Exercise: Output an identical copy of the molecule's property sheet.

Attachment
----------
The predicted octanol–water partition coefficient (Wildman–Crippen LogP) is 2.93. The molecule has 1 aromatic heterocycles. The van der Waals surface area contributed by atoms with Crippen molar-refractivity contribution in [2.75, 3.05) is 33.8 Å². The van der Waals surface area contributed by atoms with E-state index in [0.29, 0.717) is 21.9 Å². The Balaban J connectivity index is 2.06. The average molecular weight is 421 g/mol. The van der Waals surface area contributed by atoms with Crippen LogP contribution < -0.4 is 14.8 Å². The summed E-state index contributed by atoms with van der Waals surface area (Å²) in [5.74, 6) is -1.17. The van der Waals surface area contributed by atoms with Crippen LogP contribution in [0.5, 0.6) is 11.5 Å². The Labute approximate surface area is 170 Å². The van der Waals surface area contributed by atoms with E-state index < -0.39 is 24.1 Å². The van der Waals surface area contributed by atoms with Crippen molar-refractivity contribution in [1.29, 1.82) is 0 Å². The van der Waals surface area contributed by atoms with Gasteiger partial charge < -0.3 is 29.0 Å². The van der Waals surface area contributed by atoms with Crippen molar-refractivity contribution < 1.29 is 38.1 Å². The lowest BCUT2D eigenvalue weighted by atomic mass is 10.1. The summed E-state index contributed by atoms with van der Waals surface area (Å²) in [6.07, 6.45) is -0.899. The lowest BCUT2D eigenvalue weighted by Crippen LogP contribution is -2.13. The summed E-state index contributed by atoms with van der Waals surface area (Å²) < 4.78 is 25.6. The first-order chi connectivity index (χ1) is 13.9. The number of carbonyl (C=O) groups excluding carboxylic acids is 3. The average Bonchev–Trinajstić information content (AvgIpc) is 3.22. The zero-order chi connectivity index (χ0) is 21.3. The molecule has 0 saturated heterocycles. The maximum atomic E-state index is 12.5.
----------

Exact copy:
The predicted octanol–water partition coefficient (Wildman–Crippen LogP) is 2.93. The molecule has 1 aromatic heterocycles. The van der Waals surface area contributed by atoms with Crippen molar-refractivity contribution in [2.75, 3.05) is 33.8 Å². The van der Waals surface area contributed by atoms with E-state index in [0.29, 0.717) is 21.9 Å². The Balaban J connectivity index is 2.06. The average molecular weight is 421 g/mol. The van der Waals surface area contributed by atoms with Crippen LogP contribution < -0.4 is 14.8 Å². The summed E-state index contributed by atoms with van der Waals surface area (Å²) in [5.74, 6) is -1.17. The van der Waals surface area contributed by atoms with Crippen LogP contribution in [0.5, 0.6) is 11.5 Å². The Labute approximate surface area is 170 Å². The van der Waals surface area contributed by atoms with E-state index < -0.39 is 24.1 Å². The van der Waals surface area contributed by atoms with Crippen molar-refractivity contribution in [1.29, 1.82) is 0 Å². The van der Waals surface area contributed by atoms with Gasteiger partial charge < -0.3 is 29.0 Å². The van der Waals surface area contributed by atoms with Crippen molar-refractivity contribution < 1.29 is 38.1 Å². The lowest BCUT2D eigenvalue weighted by atomic mass is 10.1. The summed E-state index contributed by atoms with van der Waals surface area (Å²) in [6.07, 6.45) is -0.899. The lowest BCUT2D eigenvalue weighted by Crippen LogP contribution is -2.13. The summed E-state index contributed by atoms with van der Waals surface area (Å²) < 4.78 is 25.6. The first-order chi connectivity index (χ1) is 13.9. The number of carbonyl (C=O) groups excluding carboxylic acids is 3. The average Bonchev–Trinajstić information content (AvgIpc) is 3.22. The zero-order chi connectivity index (χ0) is 21.3. The molecule has 0 saturated heterocycles. The maximum atomic E-state index is 12.5.